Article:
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Harmony & Dissonance: Kitka’s 40th Anniversary Celebration and Reunion Concert

The current members of Kitka, the Bay Area’s own globally acclaimed women’s vocal ensemble, create a potent sound when they raise their nine voices in song. More than three dozen women who have contributed to the trailblazing ensemble’s epic journey will combine the power of their voices at Harmony & Dissonance: Kitka’s 40th Anniversary Celebration and Reunion Concert. The multimedia performance will take place on Sunday, March 10, at 7:30 p.m. at First Congregational Church, 2501 Harrison Street in Oakland, CA. Tickets are available at

Timed to coincide with International Women’s Day weekend, the celebration will be an uplifting evening of soulful songs, stories, and recollections gathered over Kitka’s decades of exploring the communal singing traditions of Eastern Europe and beyond. The Kitka Reunion Choir will be led by special guest Tzvetanka Varimezova, the acclaimed Bulgarian vocalist and choirmaster who is also longtime collaborator, mentor, and friend of the ensemble.

“Harmony and Dissonance is an opportunity for Kitka to celebrate 40 years of musical research, innovation, and cross-cultural bridge-building,” enthuses Shira Cion, Kitka singer and the group’s Executive/Artistic director. “As our anniversary weekend approaches, we’ve been plowing through Kitka’s archives. Capturing and communicating all the group has achieved over four decades in a single evening is a daunting task, but also a humbling and joyful challenge. We envision this event as a tribute to the cultures, the music, the singers, and the global community who have inspired, shaped, and supported Kitka’s journey.”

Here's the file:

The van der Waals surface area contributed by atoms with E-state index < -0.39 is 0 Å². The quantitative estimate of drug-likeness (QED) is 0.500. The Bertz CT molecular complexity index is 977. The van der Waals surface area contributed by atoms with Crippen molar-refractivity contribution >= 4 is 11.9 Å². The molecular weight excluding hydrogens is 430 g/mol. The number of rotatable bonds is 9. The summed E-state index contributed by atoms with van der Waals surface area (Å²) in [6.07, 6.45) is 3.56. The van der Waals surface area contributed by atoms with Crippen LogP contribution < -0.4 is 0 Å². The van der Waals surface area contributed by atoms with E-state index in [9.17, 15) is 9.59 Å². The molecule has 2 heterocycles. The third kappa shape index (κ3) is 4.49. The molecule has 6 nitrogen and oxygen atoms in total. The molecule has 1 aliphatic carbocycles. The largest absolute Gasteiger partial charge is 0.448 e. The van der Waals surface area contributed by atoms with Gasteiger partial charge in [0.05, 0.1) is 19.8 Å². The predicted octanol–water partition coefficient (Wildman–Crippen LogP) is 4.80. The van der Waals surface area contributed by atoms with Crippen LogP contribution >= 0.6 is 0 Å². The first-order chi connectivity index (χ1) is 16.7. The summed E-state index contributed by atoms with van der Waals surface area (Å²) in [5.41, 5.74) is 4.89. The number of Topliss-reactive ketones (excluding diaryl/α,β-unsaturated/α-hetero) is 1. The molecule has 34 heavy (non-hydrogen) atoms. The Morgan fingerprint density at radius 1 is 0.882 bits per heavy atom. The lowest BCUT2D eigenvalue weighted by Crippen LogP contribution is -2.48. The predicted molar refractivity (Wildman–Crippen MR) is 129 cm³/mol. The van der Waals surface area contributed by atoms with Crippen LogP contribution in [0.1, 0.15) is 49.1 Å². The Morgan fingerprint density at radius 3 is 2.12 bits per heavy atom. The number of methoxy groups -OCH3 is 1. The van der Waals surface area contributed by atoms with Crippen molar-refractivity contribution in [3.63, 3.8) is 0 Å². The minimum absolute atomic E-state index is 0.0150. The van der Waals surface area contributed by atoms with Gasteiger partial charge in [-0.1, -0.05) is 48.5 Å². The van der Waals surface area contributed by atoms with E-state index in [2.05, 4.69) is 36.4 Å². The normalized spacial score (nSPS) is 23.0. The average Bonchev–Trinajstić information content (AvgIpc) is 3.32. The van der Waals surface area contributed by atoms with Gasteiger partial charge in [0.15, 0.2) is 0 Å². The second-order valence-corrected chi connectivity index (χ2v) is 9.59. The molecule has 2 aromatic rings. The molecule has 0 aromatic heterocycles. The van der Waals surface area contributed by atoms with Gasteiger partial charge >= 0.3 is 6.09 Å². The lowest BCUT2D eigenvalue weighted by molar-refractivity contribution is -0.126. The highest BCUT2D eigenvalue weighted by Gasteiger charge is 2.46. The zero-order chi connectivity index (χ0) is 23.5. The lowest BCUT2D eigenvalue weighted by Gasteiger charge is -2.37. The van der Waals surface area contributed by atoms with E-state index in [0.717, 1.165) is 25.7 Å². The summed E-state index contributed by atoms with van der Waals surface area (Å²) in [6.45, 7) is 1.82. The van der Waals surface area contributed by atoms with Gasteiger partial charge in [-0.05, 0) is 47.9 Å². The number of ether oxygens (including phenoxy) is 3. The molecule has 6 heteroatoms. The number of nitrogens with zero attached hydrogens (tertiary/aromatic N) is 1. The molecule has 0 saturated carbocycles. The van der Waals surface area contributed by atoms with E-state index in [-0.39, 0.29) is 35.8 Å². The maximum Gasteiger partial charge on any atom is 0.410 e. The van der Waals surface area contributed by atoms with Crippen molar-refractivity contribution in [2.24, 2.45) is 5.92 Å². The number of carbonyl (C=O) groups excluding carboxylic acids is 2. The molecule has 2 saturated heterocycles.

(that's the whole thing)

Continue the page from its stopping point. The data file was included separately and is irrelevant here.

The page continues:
Founded in 1979 as an offshoot of the Westwind International Folk Ensemble, Kitka began as a grassroots group of amateur singers from diverse ethnic and musical backgrounds who shared a passion for the stunning dissonances, asymmetric rhythms, intricate ornamentation, and resonant strength of traditional Eastern European women’s vocal music. A frequently occuring symbolic word in Balkan folk songs, Kitka means bouquet in Bulgarian and Macedonian. Since its informal beginnings, the group has evolved into an award-winning professional touring ensemble known for its artistry, versatility, and mastery of the demanding techniques of regional vocal styling, as well as for its innovative explorations in new music for female voices. Their overarching mission is to create global community through song and amplify the voices of women.